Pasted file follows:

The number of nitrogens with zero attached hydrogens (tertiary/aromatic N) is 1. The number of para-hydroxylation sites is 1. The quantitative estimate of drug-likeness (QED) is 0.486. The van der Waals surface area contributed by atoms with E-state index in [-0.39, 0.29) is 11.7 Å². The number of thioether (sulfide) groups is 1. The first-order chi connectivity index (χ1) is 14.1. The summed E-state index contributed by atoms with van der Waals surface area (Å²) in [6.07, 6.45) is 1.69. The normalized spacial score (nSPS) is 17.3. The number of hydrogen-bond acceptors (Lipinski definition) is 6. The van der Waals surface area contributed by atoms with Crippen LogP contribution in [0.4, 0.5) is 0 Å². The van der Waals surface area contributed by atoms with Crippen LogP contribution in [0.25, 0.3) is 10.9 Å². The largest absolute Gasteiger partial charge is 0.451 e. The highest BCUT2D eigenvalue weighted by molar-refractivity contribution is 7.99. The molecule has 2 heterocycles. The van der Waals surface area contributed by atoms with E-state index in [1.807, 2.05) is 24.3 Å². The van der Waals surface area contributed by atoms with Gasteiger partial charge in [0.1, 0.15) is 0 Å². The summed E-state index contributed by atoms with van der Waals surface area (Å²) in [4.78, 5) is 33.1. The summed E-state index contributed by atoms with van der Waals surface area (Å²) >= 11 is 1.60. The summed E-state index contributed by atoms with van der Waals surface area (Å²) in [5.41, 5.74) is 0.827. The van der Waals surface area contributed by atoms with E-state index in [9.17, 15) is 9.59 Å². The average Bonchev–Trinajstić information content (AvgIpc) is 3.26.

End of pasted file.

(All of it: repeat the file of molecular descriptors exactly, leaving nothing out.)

The number of nitrogens with zero attached hydrogens (tertiary/aromatic N) is 1. The number of para-hydroxylation sites is 1. The quantitative estimate of drug-likeness (QED) is 0.486. The van der Waals surface area contributed by atoms with E-state index in [-0.39, 0.29) is 11.7 Å². The number of thioether (sulfide) groups is 1. The first-order chi connectivity index (χ1) is 14.1. The summed E-state index contributed by atoms with van der Waals surface area (Å²) in [6.07, 6.45) is 1.69. The normalized spacial score (nSPS) is 17.3. The number of hydrogen-bond acceptors (Lipinski definition) is 6. The van der Waals surface area contributed by atoms with Crippen LogP contribution in [0.4, 0.5) is 0 Å². The van der Waals surface area contributed by atoms with Crippen LogP contribution in [0.25, 0.3) is 10.9 Å². The largest absolute Gasteiger partial charge is 0.451 e. The highest BCUT2D eigenvalue weighted by molar-refractivity contribution is 7.99. The molecule has 2 heterocycles. The van der Waals surface area contributed by atoms with E-state index in [1.807, 2.05) is 24.3 Å². The van der Waals surface area contributed by atoms with Gasteiger partial charge in [0.1, 0.15) is 0 Å². The summed E-state index contributed by atoms with van der Waals surface area (Å²) in [4.78, 5) is 33.1. The summed E-state index contributed by atoms with van der Waals surface area (Å²) >= 11 is 1.60. The summed E-state index contributed by atoms with van der Waals surface area (Å²) in [5.41, 5.74) is 0.827. The van der Waals surface area contributed by atoms with E-state index in [9.17, 15) is 9.59 Å². The average Bonchev–Trinajstić information content (AvgIpc) is 3.26.